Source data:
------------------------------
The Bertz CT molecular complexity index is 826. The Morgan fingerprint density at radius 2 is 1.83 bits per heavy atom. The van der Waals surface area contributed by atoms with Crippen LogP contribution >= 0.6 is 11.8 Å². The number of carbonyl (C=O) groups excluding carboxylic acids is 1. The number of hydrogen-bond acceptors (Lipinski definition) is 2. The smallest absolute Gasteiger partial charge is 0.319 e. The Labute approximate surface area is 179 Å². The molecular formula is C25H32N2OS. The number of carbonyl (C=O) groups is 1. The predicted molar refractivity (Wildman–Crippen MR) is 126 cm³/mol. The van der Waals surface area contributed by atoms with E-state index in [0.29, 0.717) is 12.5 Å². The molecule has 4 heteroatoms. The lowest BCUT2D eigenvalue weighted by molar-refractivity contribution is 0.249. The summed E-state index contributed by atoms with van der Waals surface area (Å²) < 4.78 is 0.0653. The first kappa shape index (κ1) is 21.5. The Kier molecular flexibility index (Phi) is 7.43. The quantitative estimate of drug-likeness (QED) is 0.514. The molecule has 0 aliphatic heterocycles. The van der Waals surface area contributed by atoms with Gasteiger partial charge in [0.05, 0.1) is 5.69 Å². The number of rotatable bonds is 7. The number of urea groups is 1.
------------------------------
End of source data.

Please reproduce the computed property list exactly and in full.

The Bertz CT molecular complexity index is 826. The Morgan fingerprint density at radius 2 is 1.83 bits per heavy atom. The van der Waals surface area contributed by atoms with Crippen LogP contribution >= 0.6 is 11.8 Å². The number of carbonyl (C=O) groups excluding carboxylic acids is 1. The number of hydrogen-bond acceptors (Lipinski definition) is 2. The smallest absolute Gasteiger partial charge is 0.319 e. The Labute approximate surface area is 179 Å². The molecular formula is C25H32N2OS. The number of carbonyl (C=O) groups is 1. The predicted molar refractivity (Wildman–Crippen MR) is 126 cm³/mol. The van der Waals surface area contributed by atoms with E-state index in [0.29, 0.717) is 12.5 Å². The molecule has 4 heteroatoms. The lowest BCUT2D eigenvalue weighted by molar-refractivity contribution is 0.249. The summed E-state index contributed by atoms with van der Waals surface area (Å²) < 4.78 is 0.0653. The first kappa shape index (κ1) is 21.5. The Kier molecular flexibility index (Phi) is 7.43. The quantitative estimate of drug-likeness (QED) is 0.514. The molecule has 0 aliphatic heterocycles. The van der Waals surface area contributed by atoms with Gasteiger partial charge in [0.05, 0.1) is 5.69 Å². The number of rotatable bonds is 7. The number of urea groups is 1.